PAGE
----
When you get a new vehicle, all you want to do is, have fun with it. Young guys zip, zap and zoom through narrow streets. They try and emulate bike stunts and test the speed limits of their machines.
Without condoning their stupidity, I still do understand why they do it. It is after all young blood – adrenaline rushes through their veins. Most of them are inspired by numerous advertisements of the latest super-powered bikes by manufacturers.
But what percentage of these 18 to 22 year olds is actually driving daily on the roads?
The famed British automobile show, 'Top Gear' had come to India for one of its specials and even their hosts, who have driven on the most dangerous roads of the world, were flabbergasted with the nonchalant way people were driving in India.
First, there are just too many cars in Delhi. I have seen a family of three, who own six cars. I also know a family who didn't have money to send their girl child to school, but they did own a second hand car! Is it the failure of the public transport system or is it the lure of the banks which are eager to loan money to anyone willing to listen long enough?
On top of that people driving in the city do so without any civic sense. No one is interested in driving in their own lanes – and God forbid if you use your indicators when you change lanes. Red lights are for morons, if you go by the mentality of the drivers in Delhi. You can park anywhere you want – middle of the road, if need be. It seems that everyone turns into Superman when drunk, insisting on being stupid and not letting another person drive, or and not even thinking that drunk driving jeopardises your life as well as that of others.
The only times that people actually follow the traffic rules are when the cops are around. But if you have money in your pocket, then there is no reason to worry as the police is more likely to ask for a bribe than to actually fine you for breaking the rules.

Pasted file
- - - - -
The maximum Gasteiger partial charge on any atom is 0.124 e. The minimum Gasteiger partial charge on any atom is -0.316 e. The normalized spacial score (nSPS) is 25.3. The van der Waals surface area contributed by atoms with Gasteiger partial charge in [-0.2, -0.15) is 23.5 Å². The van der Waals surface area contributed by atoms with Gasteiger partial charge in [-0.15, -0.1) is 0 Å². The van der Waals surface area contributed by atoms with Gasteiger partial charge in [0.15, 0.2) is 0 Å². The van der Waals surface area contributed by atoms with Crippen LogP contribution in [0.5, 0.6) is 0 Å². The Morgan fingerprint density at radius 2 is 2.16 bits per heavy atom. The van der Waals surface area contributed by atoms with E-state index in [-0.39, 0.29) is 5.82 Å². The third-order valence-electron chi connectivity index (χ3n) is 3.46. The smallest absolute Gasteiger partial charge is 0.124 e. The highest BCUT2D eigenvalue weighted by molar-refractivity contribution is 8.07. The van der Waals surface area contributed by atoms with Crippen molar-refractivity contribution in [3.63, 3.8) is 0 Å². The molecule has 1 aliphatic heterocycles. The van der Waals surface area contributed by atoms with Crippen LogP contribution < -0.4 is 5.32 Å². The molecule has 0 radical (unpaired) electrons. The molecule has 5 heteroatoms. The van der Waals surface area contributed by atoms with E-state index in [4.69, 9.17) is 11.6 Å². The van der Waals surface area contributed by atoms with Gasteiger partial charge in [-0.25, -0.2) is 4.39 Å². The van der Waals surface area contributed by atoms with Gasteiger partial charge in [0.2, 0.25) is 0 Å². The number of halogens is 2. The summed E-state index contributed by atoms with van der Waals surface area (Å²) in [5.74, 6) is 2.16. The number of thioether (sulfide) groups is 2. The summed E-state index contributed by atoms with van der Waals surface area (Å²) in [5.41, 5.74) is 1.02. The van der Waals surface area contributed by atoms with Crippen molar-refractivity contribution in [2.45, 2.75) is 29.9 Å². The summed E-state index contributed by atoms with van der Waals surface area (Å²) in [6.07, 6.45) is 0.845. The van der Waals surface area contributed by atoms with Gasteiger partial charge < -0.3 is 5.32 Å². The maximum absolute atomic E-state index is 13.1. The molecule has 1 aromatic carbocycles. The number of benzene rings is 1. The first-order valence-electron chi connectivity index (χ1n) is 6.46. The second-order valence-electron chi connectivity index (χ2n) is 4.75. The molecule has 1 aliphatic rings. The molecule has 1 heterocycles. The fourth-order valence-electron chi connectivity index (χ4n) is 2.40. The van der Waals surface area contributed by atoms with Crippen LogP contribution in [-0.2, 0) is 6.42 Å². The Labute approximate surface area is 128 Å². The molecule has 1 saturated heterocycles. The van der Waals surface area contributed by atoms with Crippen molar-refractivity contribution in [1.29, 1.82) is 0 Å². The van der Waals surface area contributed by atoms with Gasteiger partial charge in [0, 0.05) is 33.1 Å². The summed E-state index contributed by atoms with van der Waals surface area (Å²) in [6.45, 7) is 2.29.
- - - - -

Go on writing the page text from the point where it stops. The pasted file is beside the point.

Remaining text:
People spit out of their vehicle without looking to see who is nearby. They throw cigarette butts, trash, water, vomit and anything else they don't want in their cars. They also attend calls on their mobile phones wherever and whenever they please. I simply have never understood that if you are indeed so important that it wouldn't do without attending the call in the middle of the road, why don't you use a hands-free system? It is safer, for you and those driving around you.
Plus, it would be nice if the two wheeler riders did not just cut in to every little space they find on an already jam-packed road. Added to the woes of driving in this craze is pedestrian behaviour. With roads being as busy as they are, people seem to jump out at the most inopportune moments from the middle of nowhere. Although J-walking is strictly prohibited on the roads, people refuse to adhere to the rules. Even with the presence of foot over bridges or underground subways, everyone just choses to cross the road from wherever they please. Even if they are a few metres away - sometimes even with small children in tow. Imagine having to anticipate people springing out right in front of your vehicle while you are driving on the national highway, especially if there is fog or it is raining.
Don't even get me started on those who honk incessantly. It would confound the sharpest thinkers as to what they think they would achieve if they honk loudly for the duration of the red light. Would other cars suddenly vanish, or would they sprout wings if they honk too much and fly away from all the jams they have been facing?
It is this rash behaviour which makes the city an absolute nightmare to drive in. Drivers are unbelievably unapologetic about breaking traffic rules. The lamest I have heard is that since other people do it, you should do it too. There are daily incidents of accidents, many of which are deadly or lead to the loss of limbs. Life in our country has no price, no one cares about a few dead on the road due to a lack of sense.
It is almost as if the transport authority doesn't care about who is getting a drivers' license, and absolutely no one fears repercussions of rash driving. Or maybe, it is the lack of empathy and manners reflected in our general behaviour towards physically challenged individuals and old people too, which we absolutely need to change.
Things are at the worst they could be, and the danger is literally lurking at every corner. Whether you are a good driver or not would not make any difference to you being prone to a massive accident.
I would not be wrong in saying that driving in Delhi would make the monks in Himalayas lose their cool!
Source : Zee News , 28th Nov 2014